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Marim-Dawkins House (Ye Olde Log Cabin)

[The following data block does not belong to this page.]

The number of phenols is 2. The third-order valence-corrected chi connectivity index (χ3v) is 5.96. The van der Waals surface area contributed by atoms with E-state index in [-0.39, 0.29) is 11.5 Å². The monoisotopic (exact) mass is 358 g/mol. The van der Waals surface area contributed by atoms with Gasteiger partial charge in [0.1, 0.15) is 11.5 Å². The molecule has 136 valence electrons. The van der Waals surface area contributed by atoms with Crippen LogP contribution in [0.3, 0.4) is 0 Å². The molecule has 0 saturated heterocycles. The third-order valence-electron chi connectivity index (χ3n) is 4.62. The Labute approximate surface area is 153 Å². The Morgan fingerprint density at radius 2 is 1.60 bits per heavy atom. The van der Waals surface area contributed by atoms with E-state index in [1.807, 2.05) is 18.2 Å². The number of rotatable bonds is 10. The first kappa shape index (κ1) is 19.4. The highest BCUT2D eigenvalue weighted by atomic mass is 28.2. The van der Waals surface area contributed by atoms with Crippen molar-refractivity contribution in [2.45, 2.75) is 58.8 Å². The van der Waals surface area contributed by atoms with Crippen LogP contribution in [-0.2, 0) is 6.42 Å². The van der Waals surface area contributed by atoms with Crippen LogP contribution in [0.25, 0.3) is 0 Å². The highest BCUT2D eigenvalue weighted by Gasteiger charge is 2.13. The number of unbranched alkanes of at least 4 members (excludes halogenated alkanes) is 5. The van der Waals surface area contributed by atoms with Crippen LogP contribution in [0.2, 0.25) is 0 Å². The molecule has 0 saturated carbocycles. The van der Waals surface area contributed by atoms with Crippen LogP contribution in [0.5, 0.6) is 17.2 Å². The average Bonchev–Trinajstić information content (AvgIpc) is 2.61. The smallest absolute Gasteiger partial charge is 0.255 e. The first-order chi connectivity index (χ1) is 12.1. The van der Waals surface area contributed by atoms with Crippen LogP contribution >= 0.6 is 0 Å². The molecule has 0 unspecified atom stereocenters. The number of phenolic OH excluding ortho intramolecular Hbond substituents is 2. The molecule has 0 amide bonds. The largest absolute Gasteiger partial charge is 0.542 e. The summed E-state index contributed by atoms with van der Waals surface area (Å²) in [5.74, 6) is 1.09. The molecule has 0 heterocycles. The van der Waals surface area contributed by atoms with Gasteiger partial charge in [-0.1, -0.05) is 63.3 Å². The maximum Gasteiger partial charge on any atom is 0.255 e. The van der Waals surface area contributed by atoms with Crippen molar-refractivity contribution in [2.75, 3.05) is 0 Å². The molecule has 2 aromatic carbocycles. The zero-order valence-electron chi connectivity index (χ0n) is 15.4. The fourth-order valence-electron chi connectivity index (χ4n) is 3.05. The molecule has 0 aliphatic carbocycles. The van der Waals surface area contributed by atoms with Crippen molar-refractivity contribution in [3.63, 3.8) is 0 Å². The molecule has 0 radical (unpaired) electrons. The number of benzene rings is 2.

Thomas Marim bought the Blackiston family farm in 1834 and became responsible for 375 acres with two log houses, a kitchen, barn, two outhouses, and two slaves. The extant one-story log house is presumably one of those then standing. It is v-notched and chinked with mortar and stone rubble. A frame addition came around 1860 or later. When Marim died in 1874, his son, Richard, only survivor of eleven children, inherited the farm. Bill Dawkins, its owner since the 1960s, stripped off the early, protective weatherboarding over the logs and removed structural walls inside, and a Center for Historic Architecture and Design investigation in 1998 showed that the house was fast deteriorating. Experts regretted the drastic transformation undertaken by Dawkins in 2003, when he replaced nearly all the walls with new wood—white oak logs cut on his property and squared by Amish workers with a portable sawmill. For him (age seventy-five) and his two helpers (ages seventy-seven and eighty-seven), however, it was a labor of love and far preferable to demolishing the termite-weakened structure.
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